May 11, 2009
Many restaurant meals heavy on salt
Consuming 4,000 milligrams or more of sodium in a single meal -- many restaurant meals exceed this amount -- can present a heart risk, U.S. food advocates say.
Researchers at the Center for Science in the Public Interest in Washington examined 17 chains and found 85 out of 102 meals had more than one day's worth of sodium, and some had more than four days' worth, including:
-- Chili's Buffalo Chicken Fajitas and Dr. Pepper: 6,916 mg sodium.
-- Olive Garden Tour of Italy lasagna with a bread stick, salad with house dressing and coca-cola: 6,176 mg sodium.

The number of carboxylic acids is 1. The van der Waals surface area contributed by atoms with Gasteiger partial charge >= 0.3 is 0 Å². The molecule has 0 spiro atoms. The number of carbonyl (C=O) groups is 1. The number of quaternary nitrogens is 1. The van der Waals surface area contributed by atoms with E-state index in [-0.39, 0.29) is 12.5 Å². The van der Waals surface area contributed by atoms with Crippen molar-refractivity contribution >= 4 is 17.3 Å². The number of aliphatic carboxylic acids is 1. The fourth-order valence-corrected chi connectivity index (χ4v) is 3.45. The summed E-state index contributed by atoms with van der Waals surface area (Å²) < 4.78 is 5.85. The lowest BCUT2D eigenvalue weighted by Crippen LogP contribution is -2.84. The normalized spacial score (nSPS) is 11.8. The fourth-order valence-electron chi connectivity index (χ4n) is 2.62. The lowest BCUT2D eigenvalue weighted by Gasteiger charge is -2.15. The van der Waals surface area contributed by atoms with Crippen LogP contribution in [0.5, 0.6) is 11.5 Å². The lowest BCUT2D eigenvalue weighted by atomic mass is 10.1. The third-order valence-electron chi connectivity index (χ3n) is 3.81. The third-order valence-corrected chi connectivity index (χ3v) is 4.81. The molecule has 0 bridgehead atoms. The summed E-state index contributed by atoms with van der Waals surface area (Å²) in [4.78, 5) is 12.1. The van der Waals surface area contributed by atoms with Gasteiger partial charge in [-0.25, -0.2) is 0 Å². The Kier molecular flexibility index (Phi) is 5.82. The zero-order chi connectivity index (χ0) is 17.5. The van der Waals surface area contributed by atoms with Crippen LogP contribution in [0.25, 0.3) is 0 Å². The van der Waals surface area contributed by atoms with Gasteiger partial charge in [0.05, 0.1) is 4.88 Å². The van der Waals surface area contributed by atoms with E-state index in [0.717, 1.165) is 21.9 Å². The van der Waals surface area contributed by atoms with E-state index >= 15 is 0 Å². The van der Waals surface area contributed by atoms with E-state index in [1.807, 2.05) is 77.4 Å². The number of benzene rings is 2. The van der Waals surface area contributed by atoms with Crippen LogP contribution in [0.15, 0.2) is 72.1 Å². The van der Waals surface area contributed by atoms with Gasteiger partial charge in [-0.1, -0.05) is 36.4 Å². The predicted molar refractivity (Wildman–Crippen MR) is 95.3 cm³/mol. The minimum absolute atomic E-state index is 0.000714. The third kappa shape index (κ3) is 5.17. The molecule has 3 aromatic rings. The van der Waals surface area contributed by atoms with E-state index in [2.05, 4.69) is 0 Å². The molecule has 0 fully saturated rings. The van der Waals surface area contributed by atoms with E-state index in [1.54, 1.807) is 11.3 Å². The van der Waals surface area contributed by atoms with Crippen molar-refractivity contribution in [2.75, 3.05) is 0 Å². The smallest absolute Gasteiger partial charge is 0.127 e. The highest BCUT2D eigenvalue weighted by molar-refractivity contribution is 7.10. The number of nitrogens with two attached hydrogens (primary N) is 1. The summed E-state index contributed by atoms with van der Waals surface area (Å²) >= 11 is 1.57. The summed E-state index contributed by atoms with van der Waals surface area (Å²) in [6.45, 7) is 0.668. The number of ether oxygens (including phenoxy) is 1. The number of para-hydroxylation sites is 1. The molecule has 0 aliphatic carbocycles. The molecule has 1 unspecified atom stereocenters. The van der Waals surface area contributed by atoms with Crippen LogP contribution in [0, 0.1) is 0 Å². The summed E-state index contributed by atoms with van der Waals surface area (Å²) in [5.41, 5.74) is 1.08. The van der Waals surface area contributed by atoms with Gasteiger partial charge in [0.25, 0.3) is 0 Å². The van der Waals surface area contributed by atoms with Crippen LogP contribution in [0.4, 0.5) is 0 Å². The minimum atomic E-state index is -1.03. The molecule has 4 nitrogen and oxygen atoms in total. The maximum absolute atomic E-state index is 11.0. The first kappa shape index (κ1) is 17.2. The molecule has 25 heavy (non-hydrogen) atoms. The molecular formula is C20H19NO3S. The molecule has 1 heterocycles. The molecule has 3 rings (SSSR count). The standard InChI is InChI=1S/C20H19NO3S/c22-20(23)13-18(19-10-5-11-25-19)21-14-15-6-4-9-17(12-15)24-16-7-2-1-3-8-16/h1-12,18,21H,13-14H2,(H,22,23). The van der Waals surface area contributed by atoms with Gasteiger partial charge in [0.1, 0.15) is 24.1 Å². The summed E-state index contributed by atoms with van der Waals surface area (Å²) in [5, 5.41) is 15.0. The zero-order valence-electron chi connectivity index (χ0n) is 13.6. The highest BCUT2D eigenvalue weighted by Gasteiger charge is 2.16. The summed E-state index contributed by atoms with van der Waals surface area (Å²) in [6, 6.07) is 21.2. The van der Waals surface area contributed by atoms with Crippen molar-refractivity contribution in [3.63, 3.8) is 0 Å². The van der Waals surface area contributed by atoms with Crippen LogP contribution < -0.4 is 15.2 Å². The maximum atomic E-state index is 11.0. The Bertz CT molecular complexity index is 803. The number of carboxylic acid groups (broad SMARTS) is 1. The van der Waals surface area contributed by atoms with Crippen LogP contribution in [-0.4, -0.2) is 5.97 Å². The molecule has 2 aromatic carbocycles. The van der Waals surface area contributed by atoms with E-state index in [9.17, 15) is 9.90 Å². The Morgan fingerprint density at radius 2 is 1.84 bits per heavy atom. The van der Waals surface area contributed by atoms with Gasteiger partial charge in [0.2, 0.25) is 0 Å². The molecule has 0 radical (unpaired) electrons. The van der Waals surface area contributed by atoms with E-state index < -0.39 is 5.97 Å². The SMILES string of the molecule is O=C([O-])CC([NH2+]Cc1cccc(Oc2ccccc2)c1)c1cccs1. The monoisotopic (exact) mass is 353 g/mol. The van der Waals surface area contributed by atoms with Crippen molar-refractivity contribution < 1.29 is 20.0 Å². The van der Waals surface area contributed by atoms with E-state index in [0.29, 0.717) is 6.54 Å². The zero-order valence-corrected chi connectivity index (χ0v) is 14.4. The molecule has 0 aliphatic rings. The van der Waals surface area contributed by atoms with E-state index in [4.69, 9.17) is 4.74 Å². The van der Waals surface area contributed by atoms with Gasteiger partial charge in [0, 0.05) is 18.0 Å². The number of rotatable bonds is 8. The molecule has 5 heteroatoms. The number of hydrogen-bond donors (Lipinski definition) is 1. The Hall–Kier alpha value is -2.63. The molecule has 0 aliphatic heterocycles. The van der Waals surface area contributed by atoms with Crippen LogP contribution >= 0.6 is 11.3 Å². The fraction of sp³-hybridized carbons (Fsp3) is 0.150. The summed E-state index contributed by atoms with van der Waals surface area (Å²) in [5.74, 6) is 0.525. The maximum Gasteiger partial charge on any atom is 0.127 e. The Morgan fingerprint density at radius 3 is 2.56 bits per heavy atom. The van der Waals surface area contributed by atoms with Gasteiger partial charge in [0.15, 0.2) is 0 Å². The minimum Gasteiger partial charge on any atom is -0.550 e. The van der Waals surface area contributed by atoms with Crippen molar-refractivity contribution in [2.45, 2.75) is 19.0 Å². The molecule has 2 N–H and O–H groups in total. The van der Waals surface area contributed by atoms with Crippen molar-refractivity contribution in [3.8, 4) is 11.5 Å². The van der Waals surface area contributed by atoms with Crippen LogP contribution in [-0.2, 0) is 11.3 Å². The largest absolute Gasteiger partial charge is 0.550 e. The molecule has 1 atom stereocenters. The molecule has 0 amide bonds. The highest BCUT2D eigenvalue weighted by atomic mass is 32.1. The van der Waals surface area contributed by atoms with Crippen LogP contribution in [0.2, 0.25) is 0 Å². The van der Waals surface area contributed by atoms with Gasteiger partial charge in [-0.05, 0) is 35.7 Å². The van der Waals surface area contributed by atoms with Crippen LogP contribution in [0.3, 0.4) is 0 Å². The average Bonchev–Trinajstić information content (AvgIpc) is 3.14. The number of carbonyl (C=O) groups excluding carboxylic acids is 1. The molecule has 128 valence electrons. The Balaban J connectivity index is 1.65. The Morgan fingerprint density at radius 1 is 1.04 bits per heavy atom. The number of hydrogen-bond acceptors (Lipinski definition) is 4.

The federal government advises people with high blood pressure, African-Americans and those middle-age and older, should consume no more than 1,500 mg of sodium daily, others should consume no more than 2,300 mg of sodium per day and children ages 4-8 should consume no more than 1,200 mg of sodium per day.
Many elderly eat frequently at these restaurants because of convenience and cost, Dr. Mel Daly of Johns Hopkins University School of Medicine said in a statement.
But the high sodium levels in many of these meals can lead to a spike in blood pressure and even precipitate heart failure in some individuals.